In a decision released on January 2, 2020 by the Ontario License Appeal Tribunal (LAT), an adjudicator awarded the single largest award to date under section 10 of Regulation 664, a staggering 25 per cent as against Unica Insurance Company for attendant care benefits and home modifications upwards of 500 thousand dollars1.
A brief history of section 10
If the Licence Appeal Tribunal finds that an insurer has unreasonably withheld or delayed payments, they may award a lump sum of up to 50 per cent of the amount to which the person was entitled at the time of the award together with interest on all amounts then owing to the insured (including unpaid interest) at the rate of 2 per cent per month, compounded monthly, from the time the benefits first became payable under the Schedule2.
Though the adjudicator has the authority to award up to 50 per cent, the LAT does not take this power lightly. The test for this award is particularly onerous. An Applicant must establish that their insurance company unreasonably withheld, delayed payment or otherwise acted in an unreasonable manner, such as bad faith, to be entitled to an award. For example, the LAT has previously determined that failure to adjust a file in a timely manner3 and delays and denials of payment4 do not alone constitute conduct that should be sanctioned.
In an August 2017 decision, the LAT confirmed that an award under section 10 is in fact possible. Adjudicator Ernest H. Toomath awarded 30% of the claimant’s entitlement to income replacement benefits as against BelairDirect Insurance in the amount of $3,693.605. Unfortunately, no decision to date has shed light on the actual test to be met to be successful under section 10.
What exactly happened?
The Applicant was involved in an accident on March 6, 2014 in which he suffered a brain injury and multiple fractures. He claimed statutory accident benefits (SABs) from his insurance company, Unica Insurance Company. Significantly, Unica’s assessors determined the Applicant fell within the definition of catastrophic impairment due to his brain impairment, due to having a marked impairment in the sphere of adaptation, and due to having a combined 63% whole-person impairment as a combination of physical and mental-behavioural issues from the accident.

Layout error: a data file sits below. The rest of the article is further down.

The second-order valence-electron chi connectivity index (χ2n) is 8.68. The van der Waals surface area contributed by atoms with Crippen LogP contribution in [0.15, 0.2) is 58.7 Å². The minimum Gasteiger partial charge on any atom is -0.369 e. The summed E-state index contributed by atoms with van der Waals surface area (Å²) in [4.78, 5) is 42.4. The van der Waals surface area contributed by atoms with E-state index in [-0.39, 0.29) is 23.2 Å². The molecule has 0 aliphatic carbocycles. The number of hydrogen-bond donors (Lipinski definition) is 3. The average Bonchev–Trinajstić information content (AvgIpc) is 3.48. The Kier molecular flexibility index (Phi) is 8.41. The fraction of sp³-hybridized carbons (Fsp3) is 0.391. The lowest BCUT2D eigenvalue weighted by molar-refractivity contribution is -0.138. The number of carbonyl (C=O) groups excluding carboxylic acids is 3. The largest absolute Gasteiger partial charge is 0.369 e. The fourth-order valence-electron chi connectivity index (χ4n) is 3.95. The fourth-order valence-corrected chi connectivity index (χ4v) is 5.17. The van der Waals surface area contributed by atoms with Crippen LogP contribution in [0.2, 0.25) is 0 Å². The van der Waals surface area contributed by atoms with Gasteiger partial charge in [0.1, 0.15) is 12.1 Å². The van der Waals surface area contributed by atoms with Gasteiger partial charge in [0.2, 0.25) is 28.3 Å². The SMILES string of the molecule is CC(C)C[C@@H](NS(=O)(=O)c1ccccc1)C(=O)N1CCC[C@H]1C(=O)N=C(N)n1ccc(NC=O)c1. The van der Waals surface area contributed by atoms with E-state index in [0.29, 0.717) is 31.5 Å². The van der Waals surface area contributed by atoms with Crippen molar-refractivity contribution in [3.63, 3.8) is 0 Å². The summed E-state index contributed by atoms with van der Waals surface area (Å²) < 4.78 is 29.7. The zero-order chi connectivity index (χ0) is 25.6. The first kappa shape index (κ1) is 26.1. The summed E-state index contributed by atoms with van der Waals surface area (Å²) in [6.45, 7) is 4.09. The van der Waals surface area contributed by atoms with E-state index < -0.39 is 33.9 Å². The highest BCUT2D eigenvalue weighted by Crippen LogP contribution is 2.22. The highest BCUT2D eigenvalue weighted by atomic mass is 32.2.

Unica denied the Applicant’s claim for benefits and the Applicant applied to the LAT for adjudication. Among other issues, the Applicant opined that he required $6,000 per month in attendant care benefits, $344, 864 for rehabilitation benefits in the form of home modifications and an award under section 10 on the basis that Unica unreasonably withheld or delayed payment. Unica felt that $1,199 per month in attendant care benefits was more reasonable and that the Applicant didn’t require the home modifications.
The LAT’s decision and rational
The Applicant was awarded the maximum $6,000 in monthly attendant care benefits in accordance with the Schedule6, less amounts already paid by Unica. The adjudicator opined that the Applicant “cannot ‘functionally exit the home’ on his own without additional assistance to safely overcome his physical pain and mobility limitations”7.
In awarding the rehabilitation benefits requested, the Tribunal found the installation of an in-home elevator and a therapy room would allow for access to areas of the home that the Applicant needs for ordinary living, and they have the purpose of eliminating the effects of his disability resulting from the accident8. When considering the assessments of both parties, the adjudicator determined that the Unica’s assessors did not spent enough time considering safety and security during their assessment.
Most significantly, with respect to an award under section 10, the Tribunal found that Unica had failed to ask the relevant questions about the Applicant’s functional needs and “should have asked its assessors to investigate whether [the Applicant] needed cuing, emotional support, and nighttime supervision”9. It was also unreasonable for the Respondent to focus on their expert reports when its own assessors had designated the Applicant to be catastrophically impaired. The adjudicator opined that Unica’s partial denials of the benefits were “imprudent, inflexible, and immoderate”10.
What does this mean in the Insurance world?
The test for section 10 is, for lack of a better word, unclear. Insurance companies have no method of protecting themselves against claims under section 10 because there is no real way of knowing what test the Applicant must establish. Section 10 provides a ‘green light’ for the LAT to entertain claims for special awards, with no real basis for award other than the blanket authority.
What this decision lacks in test, it makes up for in rational. The LAT determined that it was Unica’s,
- failure to ask relevant questions as to the Applicant’s functional needs following the receipt of a treatment plan; and
- reliance on a subsequent insurer examinations that did not correspond to information in the Applicant’s medical and treatment file, specifically a catastrophic determination from their own assessors that merited an award under section 10.
As a takeaway from poking through the mind of the LAT adjudicator in this decision, insurance companies should investigate further when in receipt of questionable treatment plans and read medical evidence in relation to the insured’s condition as a whole, most especially if the insured has been deemed catastrophically impaired. In an ideal world, no denial should be deemed “imprudent, inflexible, and immoderate”.
About the Author:
Danielle Tavernese is an articling student with Bell Temple LLP. She completed her undergraduate degree at the University of Toronto and her legal education at the University of Ottawa in the French Common Law program. She works closely within accident benefits and various tort litigation matters at the firm and has appeared before the Superior Court of Justice.